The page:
There’s a lot to process when it comes to the 2017-18 Nashville Predators.
In many ways, it was a huge success. The first ever Central Division title, the first ever Presidents’ Trophy win, and likely the first ever Vezina Trophy win. And in one other much more noticeable way, it was a colossal failure, with the Preds losing to the Jets in the 2nd round of the playoffs and unable to make a repeat run to the Stanley Cup Final.
On the heels of last year’s incredible run, the latter feels much more important than the former, even if the former is by some standards more impressive.
Regardless of how you feel about the relative success of this team—for the record, I am in the “it was definitely a success” camp—it’s also important to examine what worked and what didn’t for this team.
Part 2 of this series, what didn’t work, will be later this week. For today, let’s talk about what worked.
The JOFA Line
No matter how you slice it, the Preds’ top line of Ryan Johansen, Filip Forsberg, and Viktor Arvidsson was the most consistent offensive unit on the team since day one. Despite losing Filip Forsberg for the better part of a month earlier this calendar year, the group played together for 667 even strength minutes in the regular season and playoffs, only two minutes shy of the Turris line for the team lead.
The JOFA line was regularly the team’s most dangerous unit on a nightly basis and it was the most difficult for opponents to prepare for. With Arvy’s speed, Forsberg’s skill, and Joey’s vision, opposing defenses had their hands full.
Both the boxcar numbers and the advanced stats support this. Here’s a look at JOFA’s goal-based and shot-based production compared to other lines for the Preds (these are the top five lines based on even strength time from Corsica.hockey):
Consistent puck possession, consistent quality shooting, and consistently putting goals on the board while not allowing too many the other way. That’s what you want out of your top scoring line.
By the way, the JOFA line also put up incredible numbers in crunch time in the playoffs, putting up 10 goals in 148 minutes at even strength. The Turris line? Only two goals in 124 minutes.
Johansen’s line is incredible, and thanks to some fine contract work by David Poile over the last two summers, it’s here for at least four more seasons.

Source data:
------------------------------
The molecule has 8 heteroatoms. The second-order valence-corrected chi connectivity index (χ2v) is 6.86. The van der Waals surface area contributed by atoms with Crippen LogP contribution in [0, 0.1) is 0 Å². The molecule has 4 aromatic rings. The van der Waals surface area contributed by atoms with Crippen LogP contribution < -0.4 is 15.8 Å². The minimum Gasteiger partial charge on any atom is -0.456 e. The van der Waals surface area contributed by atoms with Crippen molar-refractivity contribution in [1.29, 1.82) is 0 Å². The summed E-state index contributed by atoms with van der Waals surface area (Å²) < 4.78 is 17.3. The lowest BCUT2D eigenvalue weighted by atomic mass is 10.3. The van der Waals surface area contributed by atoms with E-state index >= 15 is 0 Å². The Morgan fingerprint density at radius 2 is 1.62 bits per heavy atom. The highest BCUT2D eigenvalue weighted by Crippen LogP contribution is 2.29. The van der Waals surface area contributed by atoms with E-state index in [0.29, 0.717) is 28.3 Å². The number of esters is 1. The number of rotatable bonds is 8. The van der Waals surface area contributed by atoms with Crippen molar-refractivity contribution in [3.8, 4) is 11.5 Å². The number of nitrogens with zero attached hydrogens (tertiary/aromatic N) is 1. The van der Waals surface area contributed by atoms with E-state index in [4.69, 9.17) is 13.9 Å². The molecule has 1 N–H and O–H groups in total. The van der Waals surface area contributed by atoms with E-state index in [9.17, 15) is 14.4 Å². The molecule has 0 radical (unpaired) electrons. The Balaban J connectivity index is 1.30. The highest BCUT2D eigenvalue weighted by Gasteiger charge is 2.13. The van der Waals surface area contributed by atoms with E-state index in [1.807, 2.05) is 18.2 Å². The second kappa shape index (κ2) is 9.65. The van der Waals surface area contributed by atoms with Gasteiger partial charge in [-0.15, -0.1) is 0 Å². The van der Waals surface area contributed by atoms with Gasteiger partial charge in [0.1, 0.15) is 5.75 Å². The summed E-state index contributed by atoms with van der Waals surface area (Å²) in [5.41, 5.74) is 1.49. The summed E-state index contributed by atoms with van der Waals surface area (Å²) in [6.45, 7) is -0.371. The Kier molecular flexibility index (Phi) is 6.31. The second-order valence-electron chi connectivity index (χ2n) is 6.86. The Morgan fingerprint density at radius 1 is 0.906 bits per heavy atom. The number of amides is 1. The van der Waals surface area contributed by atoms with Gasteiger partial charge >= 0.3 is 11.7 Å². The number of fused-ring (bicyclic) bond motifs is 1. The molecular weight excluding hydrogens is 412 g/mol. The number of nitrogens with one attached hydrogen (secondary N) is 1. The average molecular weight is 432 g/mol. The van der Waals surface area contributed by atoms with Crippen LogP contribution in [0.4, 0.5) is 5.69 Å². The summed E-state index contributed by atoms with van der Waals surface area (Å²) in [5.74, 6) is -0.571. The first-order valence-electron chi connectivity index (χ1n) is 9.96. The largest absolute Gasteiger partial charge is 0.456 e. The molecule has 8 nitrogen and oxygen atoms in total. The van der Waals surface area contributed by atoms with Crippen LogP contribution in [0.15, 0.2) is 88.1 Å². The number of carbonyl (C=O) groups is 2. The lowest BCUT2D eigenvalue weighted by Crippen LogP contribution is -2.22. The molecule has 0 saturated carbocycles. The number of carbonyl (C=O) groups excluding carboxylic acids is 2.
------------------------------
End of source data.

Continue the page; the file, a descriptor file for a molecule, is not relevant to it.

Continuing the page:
It was an odd year for the Predators defense.
Coming in as the clear “best blue line in hockey,” they had to navigate the first half of the season without Ryan Ellis. This shuffled things around quite a bit, forcing players like Yannick Weber, Matt Irwin, and Alexei Emelin to play bigger roles for much of the season. And with Roman Josi balancing his new captaincy role with his rapidly rotating defensive partners (he played at least 29 even strength minutes with six different defensemen), the defense needed a foundation to rest on.
P.K. Subban was that foundation.
No matter who Subban paired with, he was outstanding in his role. If the Predators needed him to take 60% of the defensive zone starts while carrying Alexei Emelin around the ice, Subban managed to turn it into a net positive goal differential and a very respectable 47% Corsi-For percentage. If the Predators needed him to generate more magic with his old buddy Mattias Ekholm, he did that as well, generating a 55% Corsi-For percentage along with a net positive goal differential (albeit with friendlier zone starts).
Subban was deployed consistently regardless of the game situation, too. Whether the team was down a goal and needed a score, or whether they were protecting a lead, they knew Subban was their best bet. This says a lot about how much trust he has with the coaching staff. They knew he was their best defenseman and they used him accordingly.
In HockeyViz’s defender score deployment for the Preds, notice how Subban’s deployment changes very little across the different scenarios. The same can’t be said for the other three top defensemen (Josi and Ellis are especially volatile).